Traveling with 25 Books

Two weeks from today I’ll be departing Seattle for Johannesburg, South Africa! Wow! The time is going by so quickly and I’m trying to find balance between relaxing after a stressful school year, doing the household chores that I’ve put off for months and getting ready for my trip.

attachment_58344953I’m a total planning freak with lists of clothes I’ll need, piles of books, and boxes of “should I take these items”. This week I made a OneNote notebook with all my travel arrangements, so I have all the details in one place online and have the ability to print them for my family. No more sorting through emails to find the details I need.

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If you have never tried Microsoft OneNote, check out here. Instead of having a physical notebook, this is an electronic notebook where you can include photos, written documents, files, etc. The possibilities are endless and it’s a FREE download from Microsoft. You can access your notebooks from any device or from the web. You can also share your notebooks with other people, which makes it really convenient for sharing travel plans.

Today I started the first part of what my friend calls the staging process. I set up a table and started organizing all the books I want to take in my suitcase. When you are a librarian, the anguish of deciding which books to take is real. I’m going to three different schools. Will I pick the right books for each school? I’ve had to forcefully tell myself, “stop it!” and know that whatever I take will work out just fine. The world is not going to fall off its axis if I choose a Piggy and Gerald and not Knufflebunny. The kids at school also gave me clear guidance as to which picture books they thought I should take. Here are the results.

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The Dot always travels with me. This story about how we all need to make our mark on the world inspired our Book to Africa project.

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When it comes to picture books, no other series are checked out more. Pete the Cat, Piggie and Gerald, and Pigeon made the final cut. I also included Underwear because I had a copy and face it. A book about underwear is funny to all kids under the age of …..! Hum…it looks like Pigeon himself is going to make the trip too. Imagine that.

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I’m also bringing a set of books that can be used in a small group reading session and an oldie book with puppets for a reader’s theater. The text is great for early readers and using puppets to act out the characters is a stress-free method to practice oral reading skills.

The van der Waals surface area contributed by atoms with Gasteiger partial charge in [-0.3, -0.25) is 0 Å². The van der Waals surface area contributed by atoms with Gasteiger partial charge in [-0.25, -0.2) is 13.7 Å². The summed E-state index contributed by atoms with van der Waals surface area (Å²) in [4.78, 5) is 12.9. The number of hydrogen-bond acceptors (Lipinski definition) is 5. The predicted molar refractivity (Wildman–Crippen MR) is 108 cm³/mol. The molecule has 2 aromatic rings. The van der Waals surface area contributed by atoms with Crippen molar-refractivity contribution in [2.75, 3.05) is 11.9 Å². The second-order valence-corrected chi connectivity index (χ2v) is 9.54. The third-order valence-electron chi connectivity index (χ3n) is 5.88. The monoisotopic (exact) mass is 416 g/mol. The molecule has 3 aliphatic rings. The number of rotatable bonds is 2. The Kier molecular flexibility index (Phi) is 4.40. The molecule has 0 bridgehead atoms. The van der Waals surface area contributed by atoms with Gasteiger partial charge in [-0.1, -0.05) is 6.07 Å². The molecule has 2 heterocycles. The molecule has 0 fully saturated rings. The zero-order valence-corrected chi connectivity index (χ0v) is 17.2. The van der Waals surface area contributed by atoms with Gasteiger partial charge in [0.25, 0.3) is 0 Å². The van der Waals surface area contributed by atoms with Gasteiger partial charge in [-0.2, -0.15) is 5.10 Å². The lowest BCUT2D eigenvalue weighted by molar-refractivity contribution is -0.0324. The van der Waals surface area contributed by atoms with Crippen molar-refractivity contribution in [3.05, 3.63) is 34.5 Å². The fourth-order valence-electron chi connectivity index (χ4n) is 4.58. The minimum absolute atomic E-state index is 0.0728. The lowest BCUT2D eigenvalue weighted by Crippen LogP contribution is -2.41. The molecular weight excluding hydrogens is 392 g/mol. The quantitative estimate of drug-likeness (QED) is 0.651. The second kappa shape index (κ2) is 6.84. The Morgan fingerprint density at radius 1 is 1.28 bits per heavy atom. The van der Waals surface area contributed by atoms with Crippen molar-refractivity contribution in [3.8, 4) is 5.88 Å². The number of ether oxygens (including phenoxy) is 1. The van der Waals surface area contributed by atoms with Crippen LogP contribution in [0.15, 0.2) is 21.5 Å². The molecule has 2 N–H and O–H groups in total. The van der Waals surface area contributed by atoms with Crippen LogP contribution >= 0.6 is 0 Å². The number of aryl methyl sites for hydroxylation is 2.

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Of course, you can’t forget non-fiction. This set from National Geographic highlights animals that aren’t common in this part of Africa AND they are light-weight! A double plus in my department.

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I love to use Gerald McDermott books to teach the importance of setting and how color is reflected in the illustrations. Raven and Zomo clearly showcase trickster tales from our different regions.  I’m not sure how many opportunities I will have to teach, but I have to have these just in case!

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For the emerging chapter book readers, we chose Magic Tree House because you can’t go wrong with Jack and Annie, they teach you about different places in the world, and we have student made book trailers available for viewing.

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The last two chapter books are treasured by both my students and myself. When I read The Honest Truth for the first time, I knew it was going to be a hit. To read my review and watch the book trailer click here. After sharing the trailer with my 5th graders, I quickly learned that only having one copy of the book wasn’t going to work. For the last few months of school, all four copies were checked out continuously. Jasmine, like many others, had to be coaxed to return her library copy. “It’s the BEST BOOK EVER! Can’t I keep it for a few more days….please????”

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Dan Gemeinhart, an author and librarian in Washington state, Skyped with our students this spring. They talked for weeks about how awesome it was to talk to a real author and ask questions. Dan gratiously sent me a signed copy which I am donating to the Highbury Preparatory School library.